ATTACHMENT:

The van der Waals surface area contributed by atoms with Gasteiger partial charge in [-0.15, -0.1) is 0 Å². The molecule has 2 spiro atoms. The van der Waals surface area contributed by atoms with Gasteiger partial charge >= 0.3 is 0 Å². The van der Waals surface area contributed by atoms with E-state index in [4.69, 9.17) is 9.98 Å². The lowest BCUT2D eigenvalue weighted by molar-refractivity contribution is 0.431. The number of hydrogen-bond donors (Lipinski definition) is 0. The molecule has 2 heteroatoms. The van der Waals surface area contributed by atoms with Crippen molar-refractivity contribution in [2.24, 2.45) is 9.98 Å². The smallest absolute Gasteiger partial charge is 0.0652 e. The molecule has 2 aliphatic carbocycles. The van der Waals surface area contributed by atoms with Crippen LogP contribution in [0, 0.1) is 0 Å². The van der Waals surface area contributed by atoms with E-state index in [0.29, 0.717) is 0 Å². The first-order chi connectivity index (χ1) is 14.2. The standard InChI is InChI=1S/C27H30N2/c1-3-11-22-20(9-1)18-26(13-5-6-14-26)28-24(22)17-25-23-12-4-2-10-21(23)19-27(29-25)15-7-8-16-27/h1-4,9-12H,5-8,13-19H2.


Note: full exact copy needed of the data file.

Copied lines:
The van der Waals surface area contributed by atoms with Gasteiger partial charge in [-0.15, -0.1) is 0 Å². The molecule has 2 spiro atoms. The van der Waals surface area contributed by atoms with Gasteiger partial charge >= 0.3 is 0 Å². The van der Waals surface area contributed by atoms with E-state index in [4.69, 9.17) is 9.98 Å². The lowest BCUT2D eigenvalue weighted by molar-refractivity contribution is 0.431. The number of hydrogen-bond donors (Lipinski definition) is 0. The molecule has 2 heteroatoms. The van der Waals surface area contributed by atoms with Crippen molar-refractivity contribution in [2.24, 2.45) is 9.98 Å². The smallest absolute Gasteiger partial charge is 0.0652 e. The molecule has 2 aliphatic carbocycles. The van der Waals surface area contributed by atoms with Crippen LogP contribution in [0, 0.1) is 0 Å². The van der Waals surface area contributed by atoms with E-state index in [0.29, 0.717) is 0 Å². The first-order chi connectivity index (χ1) is 14.2. The standard InChI is InChI=1S/C27H30N2/c1-3-11-22-20(9-1)18-26(13-5-6-14-26)28-24(22)17-25-23-12-4-2-10-21(23)19-27(29-25)15-7-8-16-27/h1-4,9-12H,5-8,13-19H2.